6. A Comparative Study of Canadian and Taiwanese Grade 5 Children's Environmental Behaviors, Attitudes, Concerns, Emotional Dispositions, and Knowledge.

    Science.gov (United States)

    Huang, Hsin-Ping; Yore, Larry D.

    This study explored the cultural influences on children's self-reported environmental actions, perceptions, and understandings; investigated the relationships among the behavioral, affective, cognitive, and demographic variables; and developed models of children's responsible environmental behavior (Huang, 2001). The cross-cultural comparison…

  7. A model for organizing and analyzing integration of environmental concerns in product design and re-design

    DEFF Research Database (Denmark)

    Jørgensen, Michael Søgaard

    2014-01-01

    Based on examples from research and innovation within nanotechnology, housing, bioenergy, and clothing the complexity of environmental innovation is discussed. A model for a more holistic approach to environmental innovation, which can be used both as part of innovation processes and for analyses...

  8. 75 FR 14479 - Request for Comments Concerning an Environmental Review of the Proposed Trans-Pacific Partnership...

    Science.gov (United States)

    2010-03-25

    ... raise significant environmental issues in the context of the negotiation. Public comments on...-related environmental issues in the context of the bilateral free trade agreement, as well as information... submitting comments must do so in English and must identify (on the first page of the submission) the...

  9. Instrumenting the Conifers: A Look at Daily Tree Growth and Locally Observed Environmental Conditions Across Four Mountain Sites in the Central Great Basin, USA

    Science.gov (United States)

    Strachan, S.; Biondi, F.; Johnson, B. G.

    2012-12-01

    Tree growth is often used as a proxy for past environmental conditions or as an indicator of developing trends. Reconstructions of drought, precipitation, temperature, and other phenomena derived from tree-growth indices abound in scientific literature aimed at informing policy makers. Observations of tree recruitment or death in treeline populations are frequently tied to climatic fluctuation in cause-effect hypotheses. Very often these hypotheses are based on statistical relationships between annual-to-seasonal tree growth measurements and some environmental parameter measured or modeled off-site. Observation of daily tree growth in conjunction with in-situ environmental measurements at similar timescales takes us one step closer to quantifying the uncertainty in reconstruction or predictive studies. In four separate sites in two different mountain ranges in the central Great Basin, co-located observations of conifer growth activity and local atmospheric and soils conditions have been initiated. Species include Pinus longaeva (Great Basin bristlecone pine), Pinus flexilis (limber pine), Picea engelmannii (Engelmann spruce), Pinus monophylla (singleleaf pinyon pine), Pinus ponderosa (ponderosa pine), Abies concolor (white fir), and Pseudotsuga menziesii (Douglas-fir). Measurements of sub-hourly tree radial length change and sap flow activity are compared with a suite of in-situ observations including air temperature, precipitation, photosynthetically-active radiation (PAR), relative humidity, soil temperature, and soil moisture/water content. Subalpine study site located at 3360 m elevation in the Snake Range, Nevada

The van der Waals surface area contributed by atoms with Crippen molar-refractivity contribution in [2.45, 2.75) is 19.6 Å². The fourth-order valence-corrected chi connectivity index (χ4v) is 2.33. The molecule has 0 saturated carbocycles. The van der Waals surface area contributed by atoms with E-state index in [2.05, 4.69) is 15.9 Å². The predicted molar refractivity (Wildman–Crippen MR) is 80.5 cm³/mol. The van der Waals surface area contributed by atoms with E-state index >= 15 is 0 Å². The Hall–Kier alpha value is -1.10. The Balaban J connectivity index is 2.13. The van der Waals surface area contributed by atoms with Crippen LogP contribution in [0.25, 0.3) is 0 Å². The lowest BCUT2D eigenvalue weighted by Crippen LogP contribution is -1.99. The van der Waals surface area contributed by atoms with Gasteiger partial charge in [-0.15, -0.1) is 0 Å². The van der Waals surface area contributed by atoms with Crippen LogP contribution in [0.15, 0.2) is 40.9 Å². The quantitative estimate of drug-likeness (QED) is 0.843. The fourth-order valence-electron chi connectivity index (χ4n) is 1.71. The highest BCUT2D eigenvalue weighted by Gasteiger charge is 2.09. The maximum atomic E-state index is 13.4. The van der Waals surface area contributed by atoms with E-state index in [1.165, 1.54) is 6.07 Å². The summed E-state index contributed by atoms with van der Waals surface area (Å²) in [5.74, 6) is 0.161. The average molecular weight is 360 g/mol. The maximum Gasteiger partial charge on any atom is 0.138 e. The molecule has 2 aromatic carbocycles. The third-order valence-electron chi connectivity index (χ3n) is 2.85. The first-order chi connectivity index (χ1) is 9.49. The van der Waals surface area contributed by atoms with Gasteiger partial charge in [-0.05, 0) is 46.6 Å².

10. Environmental assessment for the Atmospheric Radiation Measurement (ARM) Program: Southern Great Plains Cloud and Radiation Testbed (CART) site

    International Nuclear Information System (INIS)

    Policastro, A.J.; Pfingston, J.M.; Maloney, D.M.; Wasmer, F.; Pentecost, E.D.

    1992-03-01